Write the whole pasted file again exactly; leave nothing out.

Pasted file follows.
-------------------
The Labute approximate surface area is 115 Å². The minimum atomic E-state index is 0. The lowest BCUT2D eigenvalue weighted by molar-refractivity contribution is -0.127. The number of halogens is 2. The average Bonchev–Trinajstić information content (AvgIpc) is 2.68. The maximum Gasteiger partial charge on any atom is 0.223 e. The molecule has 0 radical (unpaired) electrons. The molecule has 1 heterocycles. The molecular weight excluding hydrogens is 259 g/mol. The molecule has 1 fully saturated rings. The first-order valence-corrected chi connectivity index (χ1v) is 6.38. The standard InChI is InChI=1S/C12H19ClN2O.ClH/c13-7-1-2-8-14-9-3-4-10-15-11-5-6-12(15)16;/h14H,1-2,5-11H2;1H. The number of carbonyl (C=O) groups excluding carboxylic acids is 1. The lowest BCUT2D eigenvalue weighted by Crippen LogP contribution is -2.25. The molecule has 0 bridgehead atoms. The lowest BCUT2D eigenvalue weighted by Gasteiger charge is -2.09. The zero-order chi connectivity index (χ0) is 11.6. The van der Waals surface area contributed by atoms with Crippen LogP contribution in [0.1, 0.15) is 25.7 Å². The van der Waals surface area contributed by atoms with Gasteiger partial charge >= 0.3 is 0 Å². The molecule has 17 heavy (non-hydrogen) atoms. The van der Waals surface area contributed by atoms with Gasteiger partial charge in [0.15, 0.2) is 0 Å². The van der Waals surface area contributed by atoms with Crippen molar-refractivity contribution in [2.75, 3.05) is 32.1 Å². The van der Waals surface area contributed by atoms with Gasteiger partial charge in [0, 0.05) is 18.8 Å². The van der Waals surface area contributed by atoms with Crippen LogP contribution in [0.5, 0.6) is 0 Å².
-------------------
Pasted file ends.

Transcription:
The Labute approximate surface area is 115 Å². The minimum atomic E-state index is 0. The lowest BCUT2D eigenvalue weighted by molar-refractivity contribution is -0.127. The number of halogens is 2. The average Bonchev–Trinajstić information content (AvgIpc) is 2.68. The maximum Gasteiger partial charge on any atom is 0.223 e. The molecule has 0 radical (unpaired) electrons. The molecule has 1 heterocycles. The molecular weight excluding hydrogens is 259 g/mol. The molecule has 1 fully saturated rings. The first-order valence-corrected chi connectivity index (χ1v) is 6.38. The standard InChI is InChI=1S/C12H19ClN2O.ClH/c13-7-1-2-8-14-9-3-4-10-15-11-5-6-12(15)16;/h14H,1-2,5-11H2;1H. The number of carbonyl (C=O) groups excluding carboxylic acids is 1. The lowest BCUT2D eigenvalue weighted by Crippen LogP contribution is -2.25. The molecule has 0 bridgehead atoms. The lowest BCUT2D eigenvalue weighted by Gasteiger charge is -2.09. The zero-order chi connectivity index (χ0) is 11.6. The van der Waals surface area contributed by atoms with Crippen LogP contribution in [0.1, 0.15) is 25.7 Å². The van der Waals surface area contributed by atoms with Gasteiger partial charge >= 0.3 is 0 Å². The molecule has 17 heavy (non-hydrogen) atoms. The van der Waals surface area contributed by atoms with Gasteiger partial charge in [0.15, 0.2) is 0 Å². The van der Waals surface area contributed by atoms with Crippen molar-refractivity contribution in [2.75, 3.05) is 32.1 Å². The van der Waals surface area contributed by atoms with Gasteiger partial charge in [0, 0.05) is 18.8 Å². The van der Waals surface area contributed by atoms with Crippen LogP contribution in [0.5, 0.6) is 0 Å².